2. Lower rental fees than Singapore.

3. Lower cost of living than Singapore.

4. Developed by Chinese investors, the Forest City megaproject is expected to eventually have 700,000 residents who will live on four artificial islands.That is the same population of Geneva.

5. Iskandar Malaysia, the Malaysian government’s project to upgrade the entire region,demonstrates that Johor Bahru can re-invent itself.

Having experienced the “reality on the ground”, the possibilities of JB become even more obvious. Outlying or unused industrial areas encourage innovation of all kinds, despite their challenges. In Singapore: The Artists Village. In Beijing:798 Art Zone. In New York City; Soho, The East Village and Brooklyn. IT people, food visionaries, unconventional international citizens and entrepreneurs of all kinds will all soon to discover the possibilities of the new JB. Imagineering is here!

Hello Starbucks and Dior.

the sculpture in the image above is Coccoon, by Alvin Tan on display at Puteri Harbour

Bubi and Conquest (part 2 of 3)

Part 1 is here.“It’s for kids? Adults?”

“Both. It’ll be a novel, but some parts are like movies. Horror movies! Fairytales. Some areas will be for newlyweds. You can ride with God in an elevator. I plant the stories and then they rewrite themselves based on interactions with people and the environment.“

“OK... The characters will get old?"

“Some.”

“How do you come up with ideas for all of this?”

“In my workspace I have little pictures of James Joyce, J.K. Rowlings, Robin Williams and Tarantino. I imagined them making a game together. Didn’t work. Now, I think of them as a band. Williams on vocals, Tarantino on guitar, Joyce on drums and Rowlings on bass. What would their music be like?”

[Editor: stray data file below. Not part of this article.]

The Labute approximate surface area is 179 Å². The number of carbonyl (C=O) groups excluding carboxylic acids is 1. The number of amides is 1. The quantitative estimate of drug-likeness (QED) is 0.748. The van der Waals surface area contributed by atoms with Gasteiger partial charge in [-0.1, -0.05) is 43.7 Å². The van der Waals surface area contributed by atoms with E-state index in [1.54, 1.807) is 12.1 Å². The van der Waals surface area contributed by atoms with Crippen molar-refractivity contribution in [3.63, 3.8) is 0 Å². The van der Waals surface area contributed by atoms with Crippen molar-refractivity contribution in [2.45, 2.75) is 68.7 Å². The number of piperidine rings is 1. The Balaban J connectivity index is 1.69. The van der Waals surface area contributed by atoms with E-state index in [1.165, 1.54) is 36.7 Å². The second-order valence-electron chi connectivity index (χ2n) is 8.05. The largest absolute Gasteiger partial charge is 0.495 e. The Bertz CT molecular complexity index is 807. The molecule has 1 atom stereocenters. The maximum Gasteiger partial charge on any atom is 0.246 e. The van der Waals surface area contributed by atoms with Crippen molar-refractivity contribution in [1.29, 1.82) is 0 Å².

“And that makes you creative?”

“Not really...”

Without warning, the South China Sea falls upon the tin roof.

“You have to think of music. First person shooters are guitar solos. A character’s stories and skills are important, of course, but it’s all about harmony. And improvisation. MPGs are symphonies. With Spring Valley I want to make a game that gives the players power. Like, instead of being chased so that you fall into a pit filled with spears, what if you fall into something soft that recharged you? What if other players gave you healing powers instead of bullet holes?

Musicians give each other energy. The audience absorbs their interplay and sings along or cries or something, right? Harmonized decision making in microseconds. Play music. Play. So important."

....................30............ The conclusion .

For Arleen Schloss (a poem)

This poem first appeared on Softblow, a  Singapore-bases website for poetry. Arleen's work greatly influenced me. I worked on a few videos with her and she is one of the artists in the SPOKEN virtual gallery  I produced with Eugene Soh. For Arleen Schloss  "The world is a collage"